The wine business didn’t come without its bumps along the way, however, and the Mouldey family experienced some significant challenges. In 1888, Edwin Mouldey was declared bankrupt just 5 years after he originally leased and mortgaged the town sections on which he situated the Waverley Wine Vaults (Star 7/1/1888: 2). A vesting order was taken out on all the sites in the same year, which is believed to have been the reason Mouldey was able to stay in business.

In 1907, Walter Mouldey was caught delivering a package of unlabelled port wine to George Bales in Ashburton, which was at the time a no-license district. Walter was charged with making the delivery, and further charged with failing to send the requisite notice to the Clerk of the Court (Ashburton Guardian 15/2/1907: 3).

Despite these indiscretions, the Mouldey family were held in high respect within the community. Eva-Rebecca took her love for art and made a distinguished career for herself, under her married name of Mewton. She exhibited some of her water colour drawings in London, which featured scenery from Switzerland, Austria and Bombay, showing the distance of her travels (Ogilvie 2009: 134-135).

Amy-Eleanor succeeded in a ‘first aid to the injured’ course, passing in the Medallion section, and received many awards during her school days (Ogilvie 2009: 134-135).

Edwin lived to be 83, and maintained a distinguished reputation within the Canterbury community. The Waverley Wine Vaults was the first distillery in the South Island, and although after 1939 the distillery was re-purposed into a packing facility, several other wine merchants came into business in Christchurch during the middle of the 20th century, following in Mouldey’s footsteps (Ogilvie 2009: 134-135).

From 1959 the Heathcote valley property was farmed by Jack and Lucy Labuddle and Rolfe Bond, after Walter officially retired from the business in 1939 and moved into the seafaring business, followed by his two sons Andrew and David.

Steph Howarth

References

Olgivie, G., 2009. The Port Hills of Christchurch. Phillips and King Publishers, Christchurch.

Whisky, that philosophic wine, that liquid sunshine

It is a well-known truth, in this office at least, that archaeology and whisky go well together. Or, perhaps more accurately, that archaeologists and whisky go well together. With a few exceptions (you know who you are, gin drinkers), it is not at all uncommon to find yourself in the company of an archaeologist with a fine appreciation for a single malt (or two, or three). With that in mind, it’s a bit of a wonder that we haven’t thought to write a blog post combining the two before now (honestly, archaeology and whisky are two of my favourite things, what were we thinking).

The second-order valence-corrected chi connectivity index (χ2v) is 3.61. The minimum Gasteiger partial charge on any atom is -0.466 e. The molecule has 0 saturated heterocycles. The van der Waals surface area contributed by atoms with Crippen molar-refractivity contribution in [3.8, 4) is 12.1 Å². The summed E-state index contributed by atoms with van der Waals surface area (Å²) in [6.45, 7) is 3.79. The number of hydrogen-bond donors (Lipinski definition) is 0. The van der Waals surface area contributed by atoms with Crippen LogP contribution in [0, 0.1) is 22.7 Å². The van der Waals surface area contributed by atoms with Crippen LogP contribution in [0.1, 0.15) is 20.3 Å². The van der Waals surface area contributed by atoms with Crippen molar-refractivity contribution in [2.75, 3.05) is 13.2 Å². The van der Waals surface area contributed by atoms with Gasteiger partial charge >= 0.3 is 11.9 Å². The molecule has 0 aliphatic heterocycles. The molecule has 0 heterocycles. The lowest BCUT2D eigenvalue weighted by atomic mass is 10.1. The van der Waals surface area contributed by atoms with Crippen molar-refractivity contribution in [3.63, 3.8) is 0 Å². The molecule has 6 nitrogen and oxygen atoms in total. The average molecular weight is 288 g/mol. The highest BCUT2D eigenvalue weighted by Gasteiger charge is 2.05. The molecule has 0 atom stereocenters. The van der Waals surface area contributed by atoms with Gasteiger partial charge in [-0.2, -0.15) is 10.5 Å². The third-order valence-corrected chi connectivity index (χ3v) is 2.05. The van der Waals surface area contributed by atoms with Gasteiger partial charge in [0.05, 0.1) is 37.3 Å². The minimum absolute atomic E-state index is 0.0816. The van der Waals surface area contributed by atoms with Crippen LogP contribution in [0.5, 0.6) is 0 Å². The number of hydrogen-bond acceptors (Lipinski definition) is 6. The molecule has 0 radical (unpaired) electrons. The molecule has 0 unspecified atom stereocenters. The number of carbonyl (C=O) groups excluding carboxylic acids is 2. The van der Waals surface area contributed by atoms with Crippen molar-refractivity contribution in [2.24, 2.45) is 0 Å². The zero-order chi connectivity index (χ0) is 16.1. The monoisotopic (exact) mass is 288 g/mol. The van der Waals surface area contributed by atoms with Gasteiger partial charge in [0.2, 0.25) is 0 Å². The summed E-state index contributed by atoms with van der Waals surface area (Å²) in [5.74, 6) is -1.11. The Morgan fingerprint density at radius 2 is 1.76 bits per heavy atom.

It won’t surprise any of our readers, I think, to hear that alcohol bottles are one of the most common artefacts we find on 19th century sites (here in Christchurch and throughout New Zealand). Despite the temperance movement in the late 19th century and the many discussions and testimonies about the evils of the demon drink, alcohol remained a popular product. As with the gin bottles we discussed a while back, however, it can be difficult to know exactly which types of alcohol were originally contained in these bottles – unless we have a label or embossing (and even then, these bottles were reused over and over again for a variety of products). Fortunately for this post, as it happens, we’ve been lucky enough to find a few examples that do have labels, each with their own story to tell about whisky consumption in Christchurch.

dsc_7168ed1

“Black  beer” bottles of various sizes found in Christchurch. While a large number of these were probably used for beer, the larger quart sizes in particular would also have been commonly used for spirits like whisky and gin. Image: J. Garland.

Johnnie Walker.

Old Johnnie Walker. Established in Kilmarnock in the mid-19th century, John Walker (and then John Walker and Sons) has making whisky for far longer than some of you might be aware. It’s advertised in New Zealand newspapers throughout the latter decades of the 19th century. This particular bottle, found on a site in Rangiora, has been cut with a hot wire around the shoulder of the bottle to create a preserving jar out of the base (the jar like shape of the cut base would be used to store fruit or preserves and sealed with wax). Image: C. Dickson (left), Southland Times 16/04/1887: 4 (right).